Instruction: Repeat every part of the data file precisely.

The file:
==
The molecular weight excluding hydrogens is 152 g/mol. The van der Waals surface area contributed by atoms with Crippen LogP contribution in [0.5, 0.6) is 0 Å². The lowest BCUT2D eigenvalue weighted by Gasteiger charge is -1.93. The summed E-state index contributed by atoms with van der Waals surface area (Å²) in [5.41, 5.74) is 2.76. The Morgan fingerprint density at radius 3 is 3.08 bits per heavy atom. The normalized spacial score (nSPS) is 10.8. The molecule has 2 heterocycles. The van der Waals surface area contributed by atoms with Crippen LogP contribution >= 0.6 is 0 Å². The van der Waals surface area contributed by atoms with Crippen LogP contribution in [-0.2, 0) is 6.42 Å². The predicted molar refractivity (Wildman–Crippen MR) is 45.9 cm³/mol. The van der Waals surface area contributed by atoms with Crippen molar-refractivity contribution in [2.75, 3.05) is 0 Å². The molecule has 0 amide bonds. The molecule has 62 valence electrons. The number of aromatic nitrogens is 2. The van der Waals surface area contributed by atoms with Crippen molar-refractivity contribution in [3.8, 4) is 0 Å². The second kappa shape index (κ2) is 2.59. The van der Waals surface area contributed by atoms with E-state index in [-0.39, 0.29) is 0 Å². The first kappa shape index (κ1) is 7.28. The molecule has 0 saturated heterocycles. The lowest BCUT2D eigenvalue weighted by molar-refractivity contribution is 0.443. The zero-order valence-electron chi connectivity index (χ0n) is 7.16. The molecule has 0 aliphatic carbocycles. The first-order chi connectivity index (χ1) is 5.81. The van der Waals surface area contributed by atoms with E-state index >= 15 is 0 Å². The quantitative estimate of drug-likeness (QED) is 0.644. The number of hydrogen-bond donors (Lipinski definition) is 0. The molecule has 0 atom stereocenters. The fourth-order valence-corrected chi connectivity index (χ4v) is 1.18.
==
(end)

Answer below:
The molecular weight excluding hydrogens is 152 g/mol. The van der Waals surface area contributed by atoms with Crippen LogP contribution in [0.5, 0.6) is 0 Å². The lowest BCUT2D eigenvalue weighted by Gasteiger charge is -1.93. The summed E-state index contributed by atoms with van der Waals surface area (Å²) in [5.41, 5.74) is 2.76. The Morgan fingerprint density at radius 3 is 3.08 bits per heavy atom. The normalized spacial score (nSPS) is 10.8. The molecule has 2 heterocycles. The van der Waals surface area contributed by atoms with Crippen LogP contribution >= 0.6 is 0 Å². The van der Waals surface area contributed by atoms with Crippen LogP contribution in [-0.2, 0) is 6.42 Å². The predicted molar refractivity (Wildman–Crippen MR) is 45.9 cm³/mol. The van der Waals surface area contributed by atoms with Crippen molar-refractivity contribution in [2.75, 3.05) is 0 Å². The molecule has 0 amide bonds. The molecule has 62 valence electrons. The number of aromatic nitrogens is 2. The van der Waals surface area contributed by atoms with Crippen molar-refractivity contribution in [3.8, 4) is 0 Å². The second kappa shape index (κ2) is 2.59. The van der Waals surface area contributed by atoms with E-state index in [-0.39, 0.29) is 0 Å². The first kappa shape index (κ1) is 7.28. The molecule has 0 saturated heterocycles. The lowest BCUT2D eigenvalue weighted by molar-refractivity contribution is 0.443. The zero-order valence-electron chi connectivity index (χ0n) is 7.16. The molecule has 0 aliphatic carbocycles. The first-order chi connectivity index (χ1) is 5.81. The van der Waals surface area contributed by atoms with E-state index >= 15 is 0 Å². The quantitative estimate of drug-likeness (QED) is 0.644. The number of hydrogen-bond donors (Lipinski definition) is 0. The molecule has 0 atom stereocenters. The fourth-order valence-corrected chi connectivity index (χ4v) is 1.18.